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SDK Overview

Twilio provides a client-side SDK for browser-based development, as well as SDKs for native development on iOS and Android.

Our SDKs provide a convenient collection of objects, methods, and events to connect your client-side application to Conversations.

For the most up-to-date installation methods, version history, and documentation, please check out:


Initializing the Conversations SDKs is an important step to ensure your client is ready to use on an end user's mobile or web device.

To get started, you’ll need to initialize a new Client object. You’ll need to pass a valid Access Token to the client creation method as the first parameter.

After that, you should listen for the client to inform you when it’s fully initialized/synchronized.

Once you receive this confirmation, the client is ready to use!

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        Client Initialization

        Token Events

        If the token expires before you renew it, the client’s connection state will change to disconnected, and you’ll need to initialize a new client object.

        All tokens have a limited lifetime to protect you from abuse. The maximum and default lifetime is 24 hours, but you should make it as short as possible for your application. Therefore, you may need to renew the token during your SDK session. The SDK will notify you when the token is "about to expire" and when it "has expired".

        To avoid needing to instantiate a new client, you should get a new token from your server and pass it to the client’s updateToken method before the old one expires. This method will update the authentication token for your client and re-register with the Conversations services.

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              Watch for expiration events and update your token in time

              Token Events

              Watch for expiration events and update your token in time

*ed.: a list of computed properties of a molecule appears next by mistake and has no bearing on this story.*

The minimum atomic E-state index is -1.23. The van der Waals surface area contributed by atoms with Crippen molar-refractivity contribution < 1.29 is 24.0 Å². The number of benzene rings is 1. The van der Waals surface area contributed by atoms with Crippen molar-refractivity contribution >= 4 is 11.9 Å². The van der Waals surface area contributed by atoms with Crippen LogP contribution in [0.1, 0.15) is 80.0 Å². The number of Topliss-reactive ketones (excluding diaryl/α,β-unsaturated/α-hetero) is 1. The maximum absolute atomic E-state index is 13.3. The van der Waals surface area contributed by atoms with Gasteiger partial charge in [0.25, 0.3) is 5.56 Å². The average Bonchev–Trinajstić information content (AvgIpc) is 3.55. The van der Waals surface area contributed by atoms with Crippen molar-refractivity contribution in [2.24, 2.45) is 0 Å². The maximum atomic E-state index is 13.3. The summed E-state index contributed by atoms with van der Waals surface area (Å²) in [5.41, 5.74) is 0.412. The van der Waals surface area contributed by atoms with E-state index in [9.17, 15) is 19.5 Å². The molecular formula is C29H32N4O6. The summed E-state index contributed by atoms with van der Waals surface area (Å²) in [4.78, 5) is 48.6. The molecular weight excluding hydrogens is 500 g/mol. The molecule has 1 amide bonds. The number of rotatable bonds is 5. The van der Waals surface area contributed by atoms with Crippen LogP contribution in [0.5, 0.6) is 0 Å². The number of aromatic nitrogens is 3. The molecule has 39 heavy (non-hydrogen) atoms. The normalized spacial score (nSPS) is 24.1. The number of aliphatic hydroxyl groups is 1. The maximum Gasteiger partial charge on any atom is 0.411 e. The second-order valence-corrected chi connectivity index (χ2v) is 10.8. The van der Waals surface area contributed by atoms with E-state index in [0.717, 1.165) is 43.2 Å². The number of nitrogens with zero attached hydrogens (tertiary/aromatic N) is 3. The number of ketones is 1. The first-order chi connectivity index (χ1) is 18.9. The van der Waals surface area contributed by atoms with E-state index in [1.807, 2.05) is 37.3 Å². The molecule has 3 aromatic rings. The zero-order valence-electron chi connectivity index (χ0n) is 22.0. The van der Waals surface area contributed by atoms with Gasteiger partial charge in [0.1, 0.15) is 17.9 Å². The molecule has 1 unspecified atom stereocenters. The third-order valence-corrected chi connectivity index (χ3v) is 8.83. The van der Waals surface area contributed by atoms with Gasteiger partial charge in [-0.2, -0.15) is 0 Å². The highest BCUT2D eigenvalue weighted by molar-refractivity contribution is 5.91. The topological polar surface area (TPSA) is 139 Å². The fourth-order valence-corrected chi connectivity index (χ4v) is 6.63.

Client Connection State

              There is a reconnection attempt period when the network connectivity is lost before the client switches to the disconnected state.

              During use, the connection state of your SDK client may change.

              These are the possible client connection states:

              • connecting - client is offline a and connection attempt is in progress
              • connected - client is online and ready
              • disconnecting - client is going offline as disconnection is in progress
              • disconnected - client is offline and no connection attempt is in progress
              • denied - client connection is denied because of an invalid JSON Web Token access token. User must refresh token in order to proceed

              The above-mentioned states are also documented in our SDK reference docs.

              The client state changes are due to different factors. For instance, let’s take the disconnected state as an example. This could happen due to a network disruption, expired token, or other error. You can listen to the client’s connection state events to detect this and respond accordingly.

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                    Handling Client State

                    Enable Debugging

                    As you build out your Conversations application, you might find it helpful to check the Twilio Console debugger. This service aggregates all additional errors or warnings that may be triggered from Twilio’s webhooks to your server, as well as token errors.

                    You can also enable debug logging by passing an option for increased log verbosity to your client when you create it. Check the auto-generated docs or Error Handling and Diagnostics for platform-specific examples.

                    What's Next?

                    Congratulations! 🎉 You have now learned how to configure your Conversations SDK client! As a following step, you can:

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                    Need some help?

                    We all do sometimes; code is hard. Get help now from our support team, or lean on the wisdom of the crowd by visiting Twilio's Stack Overflow Collective or browsing the Twilio tag on Stack Overflow.

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